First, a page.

The Philippines may be late in the game in terms of capitalizing on its potential for medical tourism, but they do have a large number of highly capable medical professionals and high-quality facilities. In order to boost the medical tourism industry, the government is focusing on engaging in bilateral government agreements in the area of medical health exchanges and partnerships between hospitals and foreign institutions. Another way they are working to build up its prominence in the industry is by working with foreign referral companies and doctors to attract patients. For the time being, the major target of the initiative will be overseas Filipinos who live in the U.S. and Canada and markets in Australia and other island countries, such as South Korea and Japan.
Competition to earn 'health dollars' is stiff, however, with more than 50 countries around the world offering varying levels and different kinds of health tourism services. There is also a lot of competition from nearby countries in the region, which like the Philippines, have much to offer in terms of high quality, affordable care set in the backdrop of pristine beaches and scenery.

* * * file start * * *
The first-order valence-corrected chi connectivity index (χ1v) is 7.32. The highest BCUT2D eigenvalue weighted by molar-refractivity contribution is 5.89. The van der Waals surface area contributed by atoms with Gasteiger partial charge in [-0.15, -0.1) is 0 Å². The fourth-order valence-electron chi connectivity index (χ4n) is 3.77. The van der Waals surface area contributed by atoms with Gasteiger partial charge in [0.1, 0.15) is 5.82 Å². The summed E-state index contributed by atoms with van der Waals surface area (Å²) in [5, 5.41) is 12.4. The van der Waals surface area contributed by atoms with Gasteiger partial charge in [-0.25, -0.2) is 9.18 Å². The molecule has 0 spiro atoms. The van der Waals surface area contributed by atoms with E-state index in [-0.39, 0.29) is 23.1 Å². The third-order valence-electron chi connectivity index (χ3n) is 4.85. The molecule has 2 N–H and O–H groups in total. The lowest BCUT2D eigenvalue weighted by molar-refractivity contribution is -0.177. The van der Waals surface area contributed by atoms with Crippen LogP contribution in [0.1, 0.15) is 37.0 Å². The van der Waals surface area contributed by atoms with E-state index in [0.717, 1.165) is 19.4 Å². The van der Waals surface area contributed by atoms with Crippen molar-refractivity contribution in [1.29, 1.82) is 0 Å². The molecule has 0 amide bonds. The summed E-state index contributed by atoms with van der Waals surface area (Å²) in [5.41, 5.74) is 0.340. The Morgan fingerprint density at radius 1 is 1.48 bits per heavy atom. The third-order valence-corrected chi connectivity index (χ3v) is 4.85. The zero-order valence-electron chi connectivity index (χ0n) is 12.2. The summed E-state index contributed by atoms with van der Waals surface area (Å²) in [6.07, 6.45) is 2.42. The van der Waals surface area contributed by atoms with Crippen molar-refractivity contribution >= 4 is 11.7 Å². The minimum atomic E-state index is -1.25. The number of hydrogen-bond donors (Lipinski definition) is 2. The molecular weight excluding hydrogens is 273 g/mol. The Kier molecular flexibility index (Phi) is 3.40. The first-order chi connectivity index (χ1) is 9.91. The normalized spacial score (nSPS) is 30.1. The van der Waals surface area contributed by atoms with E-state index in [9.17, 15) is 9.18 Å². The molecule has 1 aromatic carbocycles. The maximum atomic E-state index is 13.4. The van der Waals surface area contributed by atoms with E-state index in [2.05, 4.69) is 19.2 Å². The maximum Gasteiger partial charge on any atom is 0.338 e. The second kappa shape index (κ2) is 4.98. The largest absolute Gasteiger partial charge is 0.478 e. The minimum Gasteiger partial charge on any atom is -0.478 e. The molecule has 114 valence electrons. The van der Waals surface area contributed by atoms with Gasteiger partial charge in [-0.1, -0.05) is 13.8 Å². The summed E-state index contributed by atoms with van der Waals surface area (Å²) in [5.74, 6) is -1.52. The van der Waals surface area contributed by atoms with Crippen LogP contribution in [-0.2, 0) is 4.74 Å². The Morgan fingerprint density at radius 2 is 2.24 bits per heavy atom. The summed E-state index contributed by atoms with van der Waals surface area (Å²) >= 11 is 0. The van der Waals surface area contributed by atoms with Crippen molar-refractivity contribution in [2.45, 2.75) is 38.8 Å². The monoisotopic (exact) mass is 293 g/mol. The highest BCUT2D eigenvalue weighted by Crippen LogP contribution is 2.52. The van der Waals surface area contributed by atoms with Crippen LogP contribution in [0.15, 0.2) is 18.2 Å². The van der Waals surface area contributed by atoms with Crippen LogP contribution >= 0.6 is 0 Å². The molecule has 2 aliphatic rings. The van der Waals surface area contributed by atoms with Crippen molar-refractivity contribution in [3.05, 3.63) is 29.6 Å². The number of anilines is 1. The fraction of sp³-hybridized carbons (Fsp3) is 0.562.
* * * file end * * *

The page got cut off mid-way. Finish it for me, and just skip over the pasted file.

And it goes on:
Areas where the Philippines may stand out from the competition lie in elective surgeries, such as joint replacement such s hips or knees, prostate surgery or coronary bypasses. The Philippines has a strong advantage in this area and has a staggering difference in terms of cost as compared to the U.S., which is one of the most expensive places for health care in the world.
This initiative to attract medical tourists "comes at a time when Filipino doctors and medical facilities
are gaining greater recognition for providing health care services that are on par with international standards," according to a report by Pacific Strategies and Assessments, a country risk firm headquartered in Manila. Many of the basic components needed to expand medical tourism are already in place. The Philippines, according to the PSA report, "boasts several state-of-the-art medical centers that provide advanced medical procedures such as stem-cell therapy by western-educated Filipino doctors."